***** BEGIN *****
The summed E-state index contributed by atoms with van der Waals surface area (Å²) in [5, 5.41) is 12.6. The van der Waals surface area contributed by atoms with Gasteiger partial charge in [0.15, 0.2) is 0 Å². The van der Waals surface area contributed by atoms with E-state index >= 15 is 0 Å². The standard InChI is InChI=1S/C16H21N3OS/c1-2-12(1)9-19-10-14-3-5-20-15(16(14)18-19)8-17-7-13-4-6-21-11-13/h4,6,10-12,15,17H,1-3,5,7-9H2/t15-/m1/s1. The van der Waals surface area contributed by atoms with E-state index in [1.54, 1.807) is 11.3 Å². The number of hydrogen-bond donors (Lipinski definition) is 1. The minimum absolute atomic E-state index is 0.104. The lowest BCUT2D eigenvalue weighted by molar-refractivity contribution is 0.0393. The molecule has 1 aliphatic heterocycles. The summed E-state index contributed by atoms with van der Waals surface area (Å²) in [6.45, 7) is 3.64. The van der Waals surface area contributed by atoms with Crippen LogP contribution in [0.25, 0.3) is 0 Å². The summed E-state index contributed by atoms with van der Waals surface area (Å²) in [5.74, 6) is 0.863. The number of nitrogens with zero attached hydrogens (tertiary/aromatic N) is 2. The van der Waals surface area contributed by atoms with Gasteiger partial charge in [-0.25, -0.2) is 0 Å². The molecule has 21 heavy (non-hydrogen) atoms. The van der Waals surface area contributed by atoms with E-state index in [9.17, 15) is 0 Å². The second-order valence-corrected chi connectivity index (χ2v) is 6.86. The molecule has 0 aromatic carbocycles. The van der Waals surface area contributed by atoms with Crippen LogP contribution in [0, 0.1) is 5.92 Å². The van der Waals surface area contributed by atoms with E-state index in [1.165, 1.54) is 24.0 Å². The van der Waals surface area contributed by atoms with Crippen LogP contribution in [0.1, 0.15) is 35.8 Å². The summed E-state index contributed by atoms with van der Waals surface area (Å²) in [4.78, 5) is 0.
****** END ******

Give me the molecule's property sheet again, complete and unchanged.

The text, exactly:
The summed E-state index contributed by atoms with van der Waals surface area (Å²) in [5, 5.41) is 12.6. The van der Waals surface area contributed by atoms with Gasteiger partial charge in [0.15, 0.2) is 0 Å². The van der Waals surface area contributed by atoms with E-state index >= 15 is 0 Å². The standard InChI is InChI=1S/C16H21N3OS/c1-2-12(1)9-19-10-14-3-5-20-15(16(14)18-19)8-17-7-13-4-6-21-11-13/h4,6,10-12,15,17H,1-3,5,7-9H2/t15-/m1/s1. The van der Waals surface area contributed by atoms with E-state index in [1.54, 1.807) is 11.3 Å². The number of hydrogen-bond donors (Lipinski definition) is 1. The minimum absolute atomic E-state index is 0.104. The lowest BCUT2D eigenvalue weighted by molar-refractivity contribution is 0.0393. The molecule has 1 aliphatic heterocycles. The summed E-state index contributed by atoms with van der Waals surface area (Å²) in [6.45, 7) is 3.64. The van der Waals surface area contributed by atoms with Crippen LogP contribution in [0.25, 0.3) is 0 Å². The summed E-state index contributed by atoms with van der Waals surface area (Å²) in [5.74, 6) is 0.863. The number of nitrogens with zero attached hydrogens (tertiary/aromatic N) is 2. The van der Waals surface area contributed by atoms with Gasteiger partial charge in [-0.25, -0.2) is 0 Å². The molecule has 21 heavy (non-hydrogen) atoms. The van der Waals surface area contributed by atoms with E-state index in [9.17, 15) is 0 Å². The second-order valence-corrected chi connectivity index (χ2v) is 6.86. The molecule has 0 aromatic carbocycles. The van der Waals surface area contributed by atoms with Crippen LogP contribution in [0, 0.1) is 5.92 Å². The van der Waals surface area contributed by atoms with E-state index in [1.165, 1.54) is 24.0 Å². The van der Waals surface area contributed by atoms with Crippen LogP contribution in [0.1, 0.15) is 35.8 Å². The summed E-state index contributed by atoms with van der Waals surface area (Å²) in [4.78, 5) is 0.